China may begin seeing localized outbreaks of the A(H1N1) flu as infections through domestic transmission continue to rise, the Ministry of Health said in an online statement Wednesday.
Internationally, the World Health Organization (WHO) announced late Tuesday it was going to raise the alert level of the epidemic now sickening people worldwide to its top Phase 6 pandemic.
The Phase 6 definition characterizes only the disease's geographic spread, not its severity.
The virus is continuing to spread in China and has infected 111 people on the Chinese mainland, according to the Ministry of Health's tally yesterday.
Around 10 percent of the total infections are local cases with the rest imported ones, Health Minister Chen Zhu told Margaret Chan, director-general of the WHO.
"So far we don't know how long the epidemic will last and when exactly community outbreaks will come," Zeng Guang, a top epidemiologist with the Chinese Centers of Disease Control and Prevention said last week. "Given the virus is still in a mild form with a low death rate, there is no need for panic."
"The Chinese government has been able to track the original source of each infection so far," Chen noted.
"The epidemic is still under control in China," Zeng said. But he was also expecting a long-term fight against it.
China had done a good job delaying secondary transmission, first reported on May 29, which helped buy more time for vaccine development and production, according to Zeng. In neighboring Japan, where the H1N1 virus has spread quickly, the first local transmission happened after only four imported cases.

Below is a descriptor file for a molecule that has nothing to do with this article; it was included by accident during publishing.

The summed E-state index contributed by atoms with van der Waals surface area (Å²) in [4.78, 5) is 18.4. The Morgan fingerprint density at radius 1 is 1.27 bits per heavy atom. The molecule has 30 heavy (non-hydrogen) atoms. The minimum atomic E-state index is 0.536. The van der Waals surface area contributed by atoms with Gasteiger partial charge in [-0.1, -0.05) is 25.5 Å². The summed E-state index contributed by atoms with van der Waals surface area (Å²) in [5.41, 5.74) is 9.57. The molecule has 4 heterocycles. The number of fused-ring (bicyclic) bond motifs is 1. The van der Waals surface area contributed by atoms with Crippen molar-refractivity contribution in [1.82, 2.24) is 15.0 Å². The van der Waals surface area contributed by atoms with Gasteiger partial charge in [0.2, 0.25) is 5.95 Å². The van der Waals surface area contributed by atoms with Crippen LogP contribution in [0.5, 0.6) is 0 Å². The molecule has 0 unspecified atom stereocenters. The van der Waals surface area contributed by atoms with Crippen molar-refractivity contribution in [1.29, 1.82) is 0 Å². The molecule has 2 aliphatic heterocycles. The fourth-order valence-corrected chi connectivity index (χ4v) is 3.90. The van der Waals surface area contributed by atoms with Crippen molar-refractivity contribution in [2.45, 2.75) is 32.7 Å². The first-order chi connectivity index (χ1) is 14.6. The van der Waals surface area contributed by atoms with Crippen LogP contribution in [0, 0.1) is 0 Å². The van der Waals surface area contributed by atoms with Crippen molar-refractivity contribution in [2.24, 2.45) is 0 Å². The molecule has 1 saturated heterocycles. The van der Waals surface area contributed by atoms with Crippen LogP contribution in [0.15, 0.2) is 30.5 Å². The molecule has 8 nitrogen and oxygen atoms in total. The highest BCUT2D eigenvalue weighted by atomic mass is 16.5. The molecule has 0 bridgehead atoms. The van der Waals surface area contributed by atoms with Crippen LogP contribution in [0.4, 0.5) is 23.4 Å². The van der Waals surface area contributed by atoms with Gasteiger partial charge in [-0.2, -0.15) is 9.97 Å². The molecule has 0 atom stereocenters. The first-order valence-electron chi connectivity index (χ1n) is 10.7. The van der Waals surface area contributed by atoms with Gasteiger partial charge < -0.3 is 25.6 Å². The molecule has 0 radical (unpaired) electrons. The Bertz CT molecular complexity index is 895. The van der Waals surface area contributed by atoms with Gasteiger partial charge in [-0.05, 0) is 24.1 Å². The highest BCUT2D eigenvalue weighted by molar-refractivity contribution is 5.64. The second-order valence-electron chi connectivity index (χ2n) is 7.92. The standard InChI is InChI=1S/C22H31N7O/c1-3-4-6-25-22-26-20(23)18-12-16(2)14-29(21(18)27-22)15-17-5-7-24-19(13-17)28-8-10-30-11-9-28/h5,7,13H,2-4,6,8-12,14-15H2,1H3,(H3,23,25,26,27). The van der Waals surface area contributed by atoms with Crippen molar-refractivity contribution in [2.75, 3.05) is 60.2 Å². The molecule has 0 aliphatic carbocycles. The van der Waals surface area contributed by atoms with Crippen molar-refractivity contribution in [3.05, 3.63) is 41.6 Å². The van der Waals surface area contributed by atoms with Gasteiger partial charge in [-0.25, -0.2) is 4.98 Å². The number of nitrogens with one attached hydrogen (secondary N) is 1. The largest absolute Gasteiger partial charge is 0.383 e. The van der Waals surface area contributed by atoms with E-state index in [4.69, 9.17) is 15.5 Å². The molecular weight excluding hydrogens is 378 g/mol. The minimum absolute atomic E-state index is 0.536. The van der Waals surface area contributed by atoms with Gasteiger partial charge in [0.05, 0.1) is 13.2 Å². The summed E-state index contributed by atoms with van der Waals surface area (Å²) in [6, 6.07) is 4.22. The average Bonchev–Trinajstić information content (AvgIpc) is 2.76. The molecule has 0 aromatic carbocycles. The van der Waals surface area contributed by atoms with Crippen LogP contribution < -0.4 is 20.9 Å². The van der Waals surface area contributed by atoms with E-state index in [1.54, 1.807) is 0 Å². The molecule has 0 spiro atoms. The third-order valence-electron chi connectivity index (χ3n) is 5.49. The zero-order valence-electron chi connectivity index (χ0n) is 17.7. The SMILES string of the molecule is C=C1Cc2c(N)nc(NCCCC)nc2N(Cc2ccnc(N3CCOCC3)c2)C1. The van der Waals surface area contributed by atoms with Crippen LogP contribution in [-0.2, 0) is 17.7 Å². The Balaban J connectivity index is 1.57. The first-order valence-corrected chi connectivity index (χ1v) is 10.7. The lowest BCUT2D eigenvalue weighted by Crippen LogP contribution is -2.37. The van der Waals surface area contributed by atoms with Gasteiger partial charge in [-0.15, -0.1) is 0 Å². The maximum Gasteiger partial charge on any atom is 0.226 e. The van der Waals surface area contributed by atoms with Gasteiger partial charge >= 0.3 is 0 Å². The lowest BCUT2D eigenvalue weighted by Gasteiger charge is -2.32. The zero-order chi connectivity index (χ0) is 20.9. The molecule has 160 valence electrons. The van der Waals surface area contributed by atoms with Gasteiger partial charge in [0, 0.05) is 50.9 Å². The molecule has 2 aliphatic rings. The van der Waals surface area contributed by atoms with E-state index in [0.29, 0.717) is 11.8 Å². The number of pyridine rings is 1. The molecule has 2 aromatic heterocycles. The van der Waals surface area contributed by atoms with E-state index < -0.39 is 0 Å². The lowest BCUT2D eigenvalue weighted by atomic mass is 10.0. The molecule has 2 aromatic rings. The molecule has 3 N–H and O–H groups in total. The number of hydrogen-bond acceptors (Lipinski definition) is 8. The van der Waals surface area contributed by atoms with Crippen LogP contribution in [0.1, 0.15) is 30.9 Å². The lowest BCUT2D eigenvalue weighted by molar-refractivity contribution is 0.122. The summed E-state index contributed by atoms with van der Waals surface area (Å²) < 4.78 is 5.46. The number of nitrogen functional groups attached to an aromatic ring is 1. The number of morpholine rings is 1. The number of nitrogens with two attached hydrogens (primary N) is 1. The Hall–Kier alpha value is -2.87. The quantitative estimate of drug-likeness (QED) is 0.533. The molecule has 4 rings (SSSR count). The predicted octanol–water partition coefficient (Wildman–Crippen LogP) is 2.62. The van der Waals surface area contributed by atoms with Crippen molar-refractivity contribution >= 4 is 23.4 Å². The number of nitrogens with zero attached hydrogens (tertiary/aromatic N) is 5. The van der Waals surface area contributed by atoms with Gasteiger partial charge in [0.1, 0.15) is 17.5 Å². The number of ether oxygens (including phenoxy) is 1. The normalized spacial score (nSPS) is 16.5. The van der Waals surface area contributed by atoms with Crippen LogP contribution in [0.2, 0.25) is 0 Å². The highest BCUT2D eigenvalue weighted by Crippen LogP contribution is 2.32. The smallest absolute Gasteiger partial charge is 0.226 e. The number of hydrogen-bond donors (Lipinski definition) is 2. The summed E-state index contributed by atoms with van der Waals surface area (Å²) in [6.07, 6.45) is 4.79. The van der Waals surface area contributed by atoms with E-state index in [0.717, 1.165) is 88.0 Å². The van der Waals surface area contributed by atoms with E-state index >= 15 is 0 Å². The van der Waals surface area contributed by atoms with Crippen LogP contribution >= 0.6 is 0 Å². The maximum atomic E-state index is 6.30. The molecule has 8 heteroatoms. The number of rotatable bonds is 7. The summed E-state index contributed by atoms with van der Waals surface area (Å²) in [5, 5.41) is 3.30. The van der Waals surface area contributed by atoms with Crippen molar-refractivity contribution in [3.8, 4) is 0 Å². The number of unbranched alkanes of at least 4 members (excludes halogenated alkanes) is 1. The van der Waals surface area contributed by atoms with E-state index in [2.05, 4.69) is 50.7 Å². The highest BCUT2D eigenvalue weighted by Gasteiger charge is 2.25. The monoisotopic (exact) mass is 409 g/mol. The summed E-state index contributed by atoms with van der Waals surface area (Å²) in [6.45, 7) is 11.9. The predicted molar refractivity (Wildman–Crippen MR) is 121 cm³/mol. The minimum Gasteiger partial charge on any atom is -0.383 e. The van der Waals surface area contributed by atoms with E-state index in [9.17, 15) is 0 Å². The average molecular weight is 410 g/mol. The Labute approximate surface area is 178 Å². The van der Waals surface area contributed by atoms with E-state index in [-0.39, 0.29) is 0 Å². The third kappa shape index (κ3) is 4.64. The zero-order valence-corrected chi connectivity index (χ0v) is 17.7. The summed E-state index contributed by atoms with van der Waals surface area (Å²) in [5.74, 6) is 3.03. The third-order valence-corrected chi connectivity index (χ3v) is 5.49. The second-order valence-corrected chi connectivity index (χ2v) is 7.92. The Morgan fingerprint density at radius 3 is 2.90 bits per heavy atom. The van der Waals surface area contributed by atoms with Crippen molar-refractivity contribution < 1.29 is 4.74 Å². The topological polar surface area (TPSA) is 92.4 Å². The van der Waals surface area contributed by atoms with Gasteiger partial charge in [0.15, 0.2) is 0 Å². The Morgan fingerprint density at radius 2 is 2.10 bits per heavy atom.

Hong Kong confirmed its first domestic infection yesterday. A 55-year-old man is believed to be infected by a previously-confirmed patient as he had no recent travel history.
The number of confirmed cases in Hong Kong rose to 49 yesterday.
Beginning last week, shipments of seed virus for vaccine from collaborating centers of the WHO began to arrive at China's qualified flu vaccine manufacturers nationwide.
Upon getting the sample, Beijing-based Sinovac Biotech Company, China's leading vaccine producer, announced the start of vaccine production late Monday.
Given a population of 1.3 billion, the production capacity of a single producer falls short of potential national demand. In response, the State Food and Drug Administration, China's top drug authority, has encouraged China's 11 qualified flu vaccine producers to cooperate in technique sharing and production planning to rapidly expand production.
"The ready-to-use vaccine will go to the nation's strategic stockpile rather than drug distributors," said Huo Haiqin, director with the quality control department of Zhejiang-based Tianyuan Bio-Pharma, one of the 11 enterprises.